we should pay close attention to and also one we could learn a lot from
(more on this later)...
So the evening of day 0 (the day before the event) there was drinkies on
the roof of the hotel and I met some old friends - Gunner from
Aspiration, Dwayne from http://translate.org.za/, Chris Hofmann, Janet
Swisher and a few others. So it was chill out time, a brief opening
hello from Mark Surman and that was it really...
Day one...up early (jet lag early) and coffee...day 1 session 1 was
about celebrating Mozillas achievements and getting people excited.
There was a long roll call of key notes...starting with..Tristan Nitot
[president of Mozilla Europe]. All these key notes were intended to be
inspirational and aspirational. They took a sort of friendly Jobsian (as
in Steve) approach - informal, minimalist graphics, and chatty. In
addition, all the keynotes were curated with a flow, one building on
another and Tristans job it seems was to lay down the basics, and that
was 'software influences people'. That is the starting point from which
you can argue that 'bad software badly influences people' and that is, I
think, underpinning their argument to 'save the web' and to open up the
possibility of being able to claim that mozilla influences people and
that influence is good. Tristan focused on repeating that software
embeds the interests of the companies and developers that make the
software and that every developer and company involved in software has
an agenda. He used the ipod to illustrate a bad agenda that badly
influences people (Google is presumably off bounds for criticism
although it got a light ribbing from time to time over the next two days
by presenters not so well coached in the company line). Mozilla was of
course the example of a good agenda that is 'for the people'. High on
his list of Mozillas 'good agenda' was the control of private data and
identity. His final point really is that Mozilla should build software
to embed interests - the interests of the users.
He ended with an inspirational call that fell a bit flat by using
Winston Churchills "Never have some many owed so much to so few" quote
to draw a parallel between a small squadron of ww2 fighter pilots
protecting england and the mozilla community protecting the online
interests of its users. I felt it was a bit silly but thankfully I think
most people didnt take it too earnestly and laughed along with good
Next was Mitchell Baker [Chair of Mozilla Foundation]. I think Mitchell
is a mainstay speaker of the mozilla events. Her presentation was very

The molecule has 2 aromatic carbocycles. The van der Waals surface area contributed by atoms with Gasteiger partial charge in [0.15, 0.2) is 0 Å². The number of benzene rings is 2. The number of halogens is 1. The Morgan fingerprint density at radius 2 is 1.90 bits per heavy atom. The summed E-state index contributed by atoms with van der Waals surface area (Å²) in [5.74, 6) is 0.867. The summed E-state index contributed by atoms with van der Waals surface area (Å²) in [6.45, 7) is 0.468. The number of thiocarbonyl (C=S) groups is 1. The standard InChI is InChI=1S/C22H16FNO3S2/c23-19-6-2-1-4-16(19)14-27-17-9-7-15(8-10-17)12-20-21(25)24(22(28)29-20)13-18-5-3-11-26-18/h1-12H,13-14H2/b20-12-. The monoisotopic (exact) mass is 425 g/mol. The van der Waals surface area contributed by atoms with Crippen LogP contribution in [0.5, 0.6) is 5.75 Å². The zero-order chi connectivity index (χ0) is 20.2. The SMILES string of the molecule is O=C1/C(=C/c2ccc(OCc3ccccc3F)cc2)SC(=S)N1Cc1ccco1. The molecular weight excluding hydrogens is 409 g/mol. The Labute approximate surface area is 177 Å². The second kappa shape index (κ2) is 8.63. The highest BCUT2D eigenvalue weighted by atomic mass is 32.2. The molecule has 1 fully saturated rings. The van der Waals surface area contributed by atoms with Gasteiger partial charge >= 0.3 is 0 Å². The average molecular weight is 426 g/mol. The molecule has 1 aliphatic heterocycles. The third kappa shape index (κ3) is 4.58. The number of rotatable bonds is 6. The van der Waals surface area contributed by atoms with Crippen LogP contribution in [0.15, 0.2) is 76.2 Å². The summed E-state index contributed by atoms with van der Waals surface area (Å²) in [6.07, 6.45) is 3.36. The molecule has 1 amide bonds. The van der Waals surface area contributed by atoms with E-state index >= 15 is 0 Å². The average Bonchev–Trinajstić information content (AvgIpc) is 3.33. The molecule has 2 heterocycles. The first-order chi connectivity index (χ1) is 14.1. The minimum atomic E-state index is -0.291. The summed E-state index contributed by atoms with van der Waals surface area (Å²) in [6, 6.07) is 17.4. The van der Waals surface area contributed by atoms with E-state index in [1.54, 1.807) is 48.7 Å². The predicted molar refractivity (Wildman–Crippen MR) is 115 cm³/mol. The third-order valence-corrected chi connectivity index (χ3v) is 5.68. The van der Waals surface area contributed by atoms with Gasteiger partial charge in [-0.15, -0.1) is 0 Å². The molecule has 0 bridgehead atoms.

flat at the beginning, a kind of motherly ponder about the open web.
Later it got more interesting when she seemed to relax a bit and talk
more freely. Repeated many many times in her and other presentations was
the term 'open web platform'. They very much want to be seen as the
champions and protectors of the 'open web platform' and Mitchell
laboured this point reasonably heavily. Also clear is that Mozilla wants
to stop talking about software and talk about the user. It is the user
that is now most important to them - "trust, mind share, market share"
to paraphrase Mitchell.
Mitchell also started to talk about 'keeping the ideal as the
manifestations of that ideal will need to change'. She worked more on
this point on the next day, but more on that later.
her talk didnt come interesting to me until she talked about a 'dark
time' when Mozilla was seen as the poster child for the failure of open
source. Her point was that mozilla has been through hard times and come
out and that hard times ('dark holes') should be anticipated. I dont
think this was about revenues etc, it was an interesting appeal to the
community to realise that the mission and ideals of Mozilla means that
it will be necessity have to tackle tough issues that no one else wants
to tackle (which is a commendable point). Also Mitchel emphasised that
to be creative 'you cant build from the center'. She also mentioned
'mozilla values' as applying to the creation of 'open web products'. All
very interesting backgrounding material for the days to come...
So...Next up was jay Sullivan the MC. He talked briefly about 'building
technology to deliver ideas', and, to my surprise used the term 'rich
media' which is a term I have not heard being so freely used since the
video and audio .com days, almost 10 years ago. It seems rich media is
back...he also talked about 'when apps become points of control that
push users and developers away from the open web'. The 1 tonne elephant
in the room here is Google of course. No names used however. Users must
have 'choice and control' and devs the 'freedom to hack'...
Next up was a series of technical demos that were impressive. Mainly the
video and rendering capabilities of test versions of Firefox. Some live
coding using 'Jet Pack' to develop plugins quickly, and some speed demos
Well, what can I say. I love Firefox :)
more in part 2....
Founder FLOSS Manuals
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Email : adam at flossmanuals.net